firstname.lastname@example.org or Sylvie Majeau 514 387-3666
For a Global Militant
Women's Movement in the 21st
Monday, March 8 -- 5:30 pm
Meet at Atwater Metro
Organized by Women of
Diverse Origins (FDO-WDO)
Official Launch of World
March of Women
Monday, March 8 --
For information: Sonia
Charette 819 762-1354
Organized by: Conseil
régional FTQ Abitibi-Témiscamingue et
Wine and Cheese Social
Monday, March 8 -- 5:00 pm
Salle Bélanger-Thériault, 259, boul. St-Joseph, 3e
étage Gatineau (Hull)
Organized by: Conseil
régional FTQ Outaouais
Sunday, March 7 -- 2:00 pm
Bronson Centre, Mac Hall 211 Bronson Ave.
Free information on affordable or free women's service, performances
OCTEVAW-COCVFF including Women in Science and
Engineering, Ottawa, Coalition to End Violence Against Women, and
Women's Events Network.
Opportunities: Progress for All
Tuesday, March 9 -- 8:30
IDRC Head Office, 150 Kent St, 8th Floor, W. David Hopper Rooms
A half-day event led by IDRC's Women's Rights and Citizenship (WRC) and
Rural Poverty and Environment (RPE) programs, and the Staff
International Development Research Centre's (IDRC)
We Don't Stop! --
International Women's Week
Community Fair, plays, concerts, roundtable discussions, art shows,
workshops and more throughout the city.
Saturday, March 6 -- 11:00 am - 4:00
Memorial Hall, 2nd floor of City Hall
Organized by Kingston
International Women's Week Community Coalition:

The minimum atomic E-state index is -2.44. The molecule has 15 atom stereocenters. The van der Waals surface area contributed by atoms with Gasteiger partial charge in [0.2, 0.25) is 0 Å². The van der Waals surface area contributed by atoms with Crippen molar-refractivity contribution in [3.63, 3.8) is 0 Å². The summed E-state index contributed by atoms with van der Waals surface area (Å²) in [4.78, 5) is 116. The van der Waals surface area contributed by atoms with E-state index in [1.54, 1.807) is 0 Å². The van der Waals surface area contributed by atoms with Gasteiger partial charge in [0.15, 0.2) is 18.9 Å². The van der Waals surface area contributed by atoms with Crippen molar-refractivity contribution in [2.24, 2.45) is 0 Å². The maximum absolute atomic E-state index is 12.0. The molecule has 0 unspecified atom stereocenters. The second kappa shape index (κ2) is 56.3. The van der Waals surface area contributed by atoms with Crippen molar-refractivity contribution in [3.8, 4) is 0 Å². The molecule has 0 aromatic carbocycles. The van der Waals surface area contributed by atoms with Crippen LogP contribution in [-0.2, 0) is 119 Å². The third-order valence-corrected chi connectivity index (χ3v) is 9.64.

Representatives from Community organizations and student groups
including Sexual Assault Centre Kingston, Kingston Interval House,
Queen's Women's Centre, and Immigrant Services Kingston & Area.
Annual Mary Spratt
Saturday, March 6 -- 9:00 am-10:30
Steelworkers' Hall, 25 Cecil Street
For advanced tickets: Suzanne Pretty 416-977-7274, ext 221
Proceeds go to Toronto women's shelters.
Sponsored by: Toronto and
York Region Labour Council
32st Annual Rally
Fighting for us ALL!
Saturday, March 6
Rally -- 11:00 am
OISE Auditorium, 252 Bloor Street West (St. George subway station)
March -- 1:00 pm
March from OISE to the IWD Fair at Ryerson University
Fair -- 1:30 pm
Ryerson, 55 Gould St.
Rally and March organized
by Women Working With Immigrant Women &
IWD Organizing Committee
Fair organized by Ryerson
Students' Union & Ryerson Women's Centre
Funding provided by CAW,
CUPW, The Steelworkers
Following the March:
Locals 6500 and 6200 on Strike at
Vale Inco in
Sudbury, Port Colborne and Voisey's Bay
Saturday, March 6
Metro Toronto Convention Centre, Front St.
(between John and Simcoe) All welcome.
Steelworkers' Hall, 25 Cecil St.
leave Ryerson, 55 Gould Street --
at the end of the Women's Day March.
4:30 pm till late:
BBQ social for the strikers back at 25 Cecil St.,
after the downtown action is over.
Organized by Toronto Area
Any questions? Call John
Benefit Concert to
Help Save the Toronto Women's Bookstore!
Monday, March 8 -- 7:30 pm
Tranzac Club, 292 Brunswick Ave.
Local musicians and artists will hold a benefit concert for the Toronto
Organized by: The Toronto
The Power of Us: A
Celebration of Women
Monday, March 8 --
Women's College Hospital, 76 Grenville Street
A evening with youth activist Jessica Yee and celebrated Canadian
artist d'bi young.
Tickets: $17.50 through UofTtix
Organized by Women's
Contact: 416-978-8849 or
Reflect, Acknowledge and
Monday, March 8 -- 11:00 am-5:00
Upper Canada Mall located at 17600 Yonge Street
An event to look at what needs to be done & to educate the public
on Violence Against Women
and services available in York Region.
Organized by: York Region
Violence Against Women Coordinating Committee
Potluck and Get
Monday, March 8 --
William Punnett Co-op Common Room, 3077 Lakeshore Blvd. West
Organized by Lakeshore Women's Action Group
Contact: 416- 255 -1874, 416-503-1170
Women's Social Conference
Saturday, March 6 --
10:00 am -
123 King St. West Ontario
Organized by When Sistahs
Get Together (WSGT):